Slight/Sleight of Hand

The January edition of Forbes has this article on a Japanese bookseller, Keiichi Kikuchi,(Iconoclast) that's managed to avoid an ongoing industry slump. What's his secret? Cross-merchandising: i.e. grouping like minded items together. For example:

Kikuchi sells CDs, pictures, figurines and other paraphernalia by linking them to the specialty books on the store shelves. On the same shelf as, say, the novel Norwegian Wood by Haruki Murakami you might find the Beatles' Rubber Soul album and books that inspired the Japanese author, including Truman Capote's Breakfast at Tiffany's; a photo collection of Audrey Hepburn, who starred in the movie of the same title, rounds off the display. The travel section might offer magazines, tour guides, model jumbo jets, compact suitcases, chunky hotel key holders and retro push-button phones once common in U.S. hotel rooms.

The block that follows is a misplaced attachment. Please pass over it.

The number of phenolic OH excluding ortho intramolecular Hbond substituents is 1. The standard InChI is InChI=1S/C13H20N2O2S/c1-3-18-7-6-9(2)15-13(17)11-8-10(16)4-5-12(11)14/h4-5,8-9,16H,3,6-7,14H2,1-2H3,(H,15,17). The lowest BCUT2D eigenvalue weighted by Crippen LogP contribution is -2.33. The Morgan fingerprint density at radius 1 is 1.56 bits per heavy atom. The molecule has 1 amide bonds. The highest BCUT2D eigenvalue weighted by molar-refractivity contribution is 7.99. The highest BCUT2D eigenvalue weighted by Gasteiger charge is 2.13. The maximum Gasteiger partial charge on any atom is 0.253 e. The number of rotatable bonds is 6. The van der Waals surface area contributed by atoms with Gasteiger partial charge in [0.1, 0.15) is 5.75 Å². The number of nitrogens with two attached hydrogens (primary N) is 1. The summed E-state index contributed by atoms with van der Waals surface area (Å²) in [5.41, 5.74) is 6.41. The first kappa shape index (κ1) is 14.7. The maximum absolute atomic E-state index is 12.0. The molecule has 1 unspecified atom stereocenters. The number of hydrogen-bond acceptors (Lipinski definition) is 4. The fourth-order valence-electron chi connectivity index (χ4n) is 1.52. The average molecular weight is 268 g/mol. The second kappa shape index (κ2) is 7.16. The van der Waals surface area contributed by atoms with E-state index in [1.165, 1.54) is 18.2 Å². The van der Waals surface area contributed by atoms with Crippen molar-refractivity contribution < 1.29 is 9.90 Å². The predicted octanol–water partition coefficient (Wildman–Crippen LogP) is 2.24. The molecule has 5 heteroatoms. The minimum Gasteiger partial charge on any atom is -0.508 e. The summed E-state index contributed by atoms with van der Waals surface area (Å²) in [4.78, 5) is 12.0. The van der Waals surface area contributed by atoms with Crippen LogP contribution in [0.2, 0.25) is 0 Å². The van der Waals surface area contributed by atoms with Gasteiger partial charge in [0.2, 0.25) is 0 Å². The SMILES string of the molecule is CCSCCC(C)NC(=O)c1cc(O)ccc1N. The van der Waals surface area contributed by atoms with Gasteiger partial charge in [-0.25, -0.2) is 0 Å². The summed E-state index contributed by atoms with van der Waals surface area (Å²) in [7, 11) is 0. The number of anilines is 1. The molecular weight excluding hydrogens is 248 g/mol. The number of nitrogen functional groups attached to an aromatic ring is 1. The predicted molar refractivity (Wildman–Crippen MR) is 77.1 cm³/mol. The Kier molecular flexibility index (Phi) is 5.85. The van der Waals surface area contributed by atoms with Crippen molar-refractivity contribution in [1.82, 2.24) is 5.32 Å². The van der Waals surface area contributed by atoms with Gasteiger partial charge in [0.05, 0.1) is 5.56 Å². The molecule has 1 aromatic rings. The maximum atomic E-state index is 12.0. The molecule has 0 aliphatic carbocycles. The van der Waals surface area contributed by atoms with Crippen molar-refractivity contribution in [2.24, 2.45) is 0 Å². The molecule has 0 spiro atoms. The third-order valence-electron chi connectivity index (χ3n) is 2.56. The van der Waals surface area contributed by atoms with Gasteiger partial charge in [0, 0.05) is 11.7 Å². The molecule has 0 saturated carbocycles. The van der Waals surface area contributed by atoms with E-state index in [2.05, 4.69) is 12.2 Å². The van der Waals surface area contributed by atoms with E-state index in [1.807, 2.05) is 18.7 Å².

His managers are free to make their own assortments in the franchise stores. Sometimes though, such collections may make more of a statement than was intended:

On a stand selling pictures of Saibaba--an Afro-sporting Hindu mystic who claims to have the power to conjure up jewelry from thin air--are party wigs and do-it-yourself magic tricks.

Subtle commentary, sly dig or just Japanese camp? You decide. I have a feeling the Baba himself might just be amused by the whole thing.

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- February 9, 2006 7:30 PM // Books